What starts out as a fair article talking about the support in this nation takes a turn toward bias. First, look at the fair portion:
In a finding that is likely to intensify the debate over what to teach students about the origins of life, a poll released yesterday found that nearly two-thirds of Americans say that creationism should be taught alongside evolution in public schools.
The poll found that 42 percent of respondents held strict creationist views, agreeing that “living things have existed in their present form since the beginning of time.”
In contrast, 48 percent said they believed that humans had evolved over time. But of those, 18 percent said that evolution was “guided by a supreme being,” and 26 percent said that evolution occurred through natural selection. In all, 64 percent said they were open to the idea of teaching creationism in addition to evolution, while 38 percent favored replacing evolution with creationism.
The poll was conducted July 7-17 by the Pew Forum on Religion and Public Life and the Pew Research Center for the People and the Press. The questions about evolution were asked of 2,000 people. The margin of error was 2.5 percentage points.
And now, the bias:
John C. Green, a senior fellow at the Pew Forum, said he was surprised to see that teaching both evolution and creationism was favored not only by conservative Christians, but also by majorities of secular respondents, liberal Democrats and those who accept the theory of natural selection. Mr. Green called it a reflection of “American pragmatism.”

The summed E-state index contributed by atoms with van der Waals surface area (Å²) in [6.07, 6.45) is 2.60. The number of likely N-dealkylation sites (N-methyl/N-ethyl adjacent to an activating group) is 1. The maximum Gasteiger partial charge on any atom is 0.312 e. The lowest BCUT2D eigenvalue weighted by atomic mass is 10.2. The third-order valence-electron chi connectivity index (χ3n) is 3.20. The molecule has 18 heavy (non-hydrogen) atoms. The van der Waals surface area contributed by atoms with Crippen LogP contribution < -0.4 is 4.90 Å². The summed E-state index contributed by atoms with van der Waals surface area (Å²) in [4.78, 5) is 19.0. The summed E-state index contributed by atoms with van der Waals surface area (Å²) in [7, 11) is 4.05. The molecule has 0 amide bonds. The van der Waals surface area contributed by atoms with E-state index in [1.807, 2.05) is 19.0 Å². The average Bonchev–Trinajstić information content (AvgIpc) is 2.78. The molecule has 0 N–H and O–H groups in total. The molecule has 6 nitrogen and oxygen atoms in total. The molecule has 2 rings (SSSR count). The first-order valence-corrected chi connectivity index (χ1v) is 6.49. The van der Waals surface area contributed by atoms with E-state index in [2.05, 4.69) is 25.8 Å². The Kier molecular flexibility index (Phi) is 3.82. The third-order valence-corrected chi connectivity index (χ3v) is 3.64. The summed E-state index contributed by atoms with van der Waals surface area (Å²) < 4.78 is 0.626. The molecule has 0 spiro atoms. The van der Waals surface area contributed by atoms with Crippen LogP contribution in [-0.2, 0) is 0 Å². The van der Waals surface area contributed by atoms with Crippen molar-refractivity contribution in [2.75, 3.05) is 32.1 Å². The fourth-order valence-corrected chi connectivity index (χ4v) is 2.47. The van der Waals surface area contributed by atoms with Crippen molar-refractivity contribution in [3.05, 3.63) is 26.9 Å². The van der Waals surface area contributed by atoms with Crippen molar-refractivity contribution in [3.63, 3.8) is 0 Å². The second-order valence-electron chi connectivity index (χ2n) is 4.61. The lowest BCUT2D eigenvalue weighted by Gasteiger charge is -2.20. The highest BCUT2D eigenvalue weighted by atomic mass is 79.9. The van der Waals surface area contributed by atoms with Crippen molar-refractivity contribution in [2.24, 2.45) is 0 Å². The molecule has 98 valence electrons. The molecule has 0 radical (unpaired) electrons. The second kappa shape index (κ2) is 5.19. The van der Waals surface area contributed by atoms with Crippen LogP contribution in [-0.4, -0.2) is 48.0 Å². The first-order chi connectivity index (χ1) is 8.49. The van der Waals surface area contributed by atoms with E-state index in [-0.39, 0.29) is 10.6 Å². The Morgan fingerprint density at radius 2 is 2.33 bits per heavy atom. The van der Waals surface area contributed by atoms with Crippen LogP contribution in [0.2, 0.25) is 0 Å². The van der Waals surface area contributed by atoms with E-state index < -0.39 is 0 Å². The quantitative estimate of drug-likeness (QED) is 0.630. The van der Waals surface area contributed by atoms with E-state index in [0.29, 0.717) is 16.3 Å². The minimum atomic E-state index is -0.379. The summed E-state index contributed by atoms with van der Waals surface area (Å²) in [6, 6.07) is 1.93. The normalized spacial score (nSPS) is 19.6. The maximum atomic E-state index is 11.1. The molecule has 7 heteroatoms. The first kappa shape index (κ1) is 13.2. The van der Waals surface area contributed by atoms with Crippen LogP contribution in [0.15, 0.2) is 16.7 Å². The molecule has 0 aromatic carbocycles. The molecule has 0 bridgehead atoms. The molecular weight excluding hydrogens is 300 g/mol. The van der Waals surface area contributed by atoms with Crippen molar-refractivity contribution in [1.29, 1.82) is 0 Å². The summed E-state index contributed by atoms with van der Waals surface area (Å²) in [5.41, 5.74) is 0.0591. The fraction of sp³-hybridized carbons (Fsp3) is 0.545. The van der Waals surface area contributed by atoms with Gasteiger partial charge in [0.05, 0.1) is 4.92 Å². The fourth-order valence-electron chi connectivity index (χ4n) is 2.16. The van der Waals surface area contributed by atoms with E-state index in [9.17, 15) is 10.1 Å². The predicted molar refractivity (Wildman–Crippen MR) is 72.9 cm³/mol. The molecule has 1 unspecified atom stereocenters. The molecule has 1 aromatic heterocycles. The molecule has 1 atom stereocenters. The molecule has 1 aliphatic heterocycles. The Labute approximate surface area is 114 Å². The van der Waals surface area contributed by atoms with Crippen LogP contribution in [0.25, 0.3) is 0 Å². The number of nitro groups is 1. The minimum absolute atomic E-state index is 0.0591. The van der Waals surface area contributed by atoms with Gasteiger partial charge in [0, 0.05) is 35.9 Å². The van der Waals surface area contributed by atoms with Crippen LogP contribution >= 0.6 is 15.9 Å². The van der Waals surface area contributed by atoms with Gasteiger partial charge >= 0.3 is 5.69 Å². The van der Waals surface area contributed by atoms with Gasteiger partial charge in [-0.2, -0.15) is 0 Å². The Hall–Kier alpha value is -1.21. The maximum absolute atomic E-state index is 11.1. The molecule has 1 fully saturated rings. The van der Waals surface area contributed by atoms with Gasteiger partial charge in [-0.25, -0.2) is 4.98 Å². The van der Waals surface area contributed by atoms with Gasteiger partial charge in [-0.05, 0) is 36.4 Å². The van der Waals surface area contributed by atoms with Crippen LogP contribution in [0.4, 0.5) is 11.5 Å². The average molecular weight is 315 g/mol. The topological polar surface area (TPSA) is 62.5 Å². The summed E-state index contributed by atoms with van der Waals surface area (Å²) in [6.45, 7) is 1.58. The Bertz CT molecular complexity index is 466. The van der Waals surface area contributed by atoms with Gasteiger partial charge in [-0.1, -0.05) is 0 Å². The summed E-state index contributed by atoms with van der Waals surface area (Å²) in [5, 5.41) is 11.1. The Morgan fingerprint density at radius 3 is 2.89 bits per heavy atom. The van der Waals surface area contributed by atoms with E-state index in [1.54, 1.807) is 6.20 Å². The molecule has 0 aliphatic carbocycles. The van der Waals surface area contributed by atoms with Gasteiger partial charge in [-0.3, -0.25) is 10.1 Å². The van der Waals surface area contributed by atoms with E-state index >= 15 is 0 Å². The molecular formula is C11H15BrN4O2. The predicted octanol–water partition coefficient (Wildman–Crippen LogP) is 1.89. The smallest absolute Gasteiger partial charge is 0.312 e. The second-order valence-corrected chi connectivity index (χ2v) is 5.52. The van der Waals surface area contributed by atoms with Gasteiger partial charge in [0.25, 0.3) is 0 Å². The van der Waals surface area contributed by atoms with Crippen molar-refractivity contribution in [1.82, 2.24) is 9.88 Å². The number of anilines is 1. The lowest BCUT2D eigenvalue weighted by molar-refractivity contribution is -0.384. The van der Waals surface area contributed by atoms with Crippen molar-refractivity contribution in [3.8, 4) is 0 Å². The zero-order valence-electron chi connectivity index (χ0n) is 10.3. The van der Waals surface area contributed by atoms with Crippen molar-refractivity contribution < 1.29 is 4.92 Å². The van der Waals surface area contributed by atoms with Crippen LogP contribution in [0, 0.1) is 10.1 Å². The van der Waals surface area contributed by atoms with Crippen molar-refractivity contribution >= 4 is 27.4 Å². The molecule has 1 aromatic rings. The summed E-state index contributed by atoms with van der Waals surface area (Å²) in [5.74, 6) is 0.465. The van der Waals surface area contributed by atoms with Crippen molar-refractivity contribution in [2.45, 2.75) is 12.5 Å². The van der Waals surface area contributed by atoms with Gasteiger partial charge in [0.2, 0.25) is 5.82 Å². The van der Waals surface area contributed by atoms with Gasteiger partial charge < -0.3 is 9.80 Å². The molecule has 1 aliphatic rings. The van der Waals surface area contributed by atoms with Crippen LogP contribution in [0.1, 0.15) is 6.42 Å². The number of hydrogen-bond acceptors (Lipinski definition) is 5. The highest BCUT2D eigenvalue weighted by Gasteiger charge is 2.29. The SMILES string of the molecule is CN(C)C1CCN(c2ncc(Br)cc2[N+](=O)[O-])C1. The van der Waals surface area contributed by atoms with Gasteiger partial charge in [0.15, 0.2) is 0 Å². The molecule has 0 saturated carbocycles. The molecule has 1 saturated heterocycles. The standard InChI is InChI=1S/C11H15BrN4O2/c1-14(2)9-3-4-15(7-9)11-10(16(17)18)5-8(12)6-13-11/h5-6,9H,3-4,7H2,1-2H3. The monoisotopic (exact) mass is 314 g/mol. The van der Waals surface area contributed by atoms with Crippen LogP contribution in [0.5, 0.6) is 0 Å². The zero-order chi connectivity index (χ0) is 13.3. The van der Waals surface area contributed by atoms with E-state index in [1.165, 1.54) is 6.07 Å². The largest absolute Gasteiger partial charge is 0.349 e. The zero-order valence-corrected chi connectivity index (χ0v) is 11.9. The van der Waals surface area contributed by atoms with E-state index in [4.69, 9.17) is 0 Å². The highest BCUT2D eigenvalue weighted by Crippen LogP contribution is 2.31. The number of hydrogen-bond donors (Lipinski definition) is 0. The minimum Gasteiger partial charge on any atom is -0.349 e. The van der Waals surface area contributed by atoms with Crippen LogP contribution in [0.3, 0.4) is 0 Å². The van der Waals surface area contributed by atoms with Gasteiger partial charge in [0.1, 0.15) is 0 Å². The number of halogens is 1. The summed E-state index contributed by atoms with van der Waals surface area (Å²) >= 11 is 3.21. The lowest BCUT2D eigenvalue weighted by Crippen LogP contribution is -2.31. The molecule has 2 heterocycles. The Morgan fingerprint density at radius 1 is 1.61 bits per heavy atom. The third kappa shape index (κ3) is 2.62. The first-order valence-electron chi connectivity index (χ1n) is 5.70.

“It’s like they’re saying, ‘Some people see it this way, some see it that way, so just teach it all and let the kids figure it out.’ It seems like a nice compromise, but it infuriates both the creationists and the scientists,” said Mr. Green, who is also a professor at the University of Akron in Ohio.
Eugenie C. Scott, the director of the National Center for Science Education and a prominent defender of evolution, said the findings were not surprising because “Americans react very positively to the fairness or equal time kind of argument.”
“In fact, it’s the strongest thing that creationists have got going for them because their science is dismal,” Ms. Scott said. “But they do have American culture on their side.”
Notice, no quote from a Creation Scientist. And notice the bias in the comments. First, you have the Pew guy using the terms “creationists” and “scientist” implying that they are two different things, and not a more equitable comparison such as “Creation Scientists and the Evolutionary Scientists.” Then you have the comment that’s unchallenged about Creation Scientist’s science being “dismal.” Notice also the condescension– “There are so many ignorant people out there, if they only knew better than these Creationists would be shown to be the mental lightweights they are…”
Way to go for balanced reporting– but it goes to show that no matter how much they slander the truth, the truth prevails.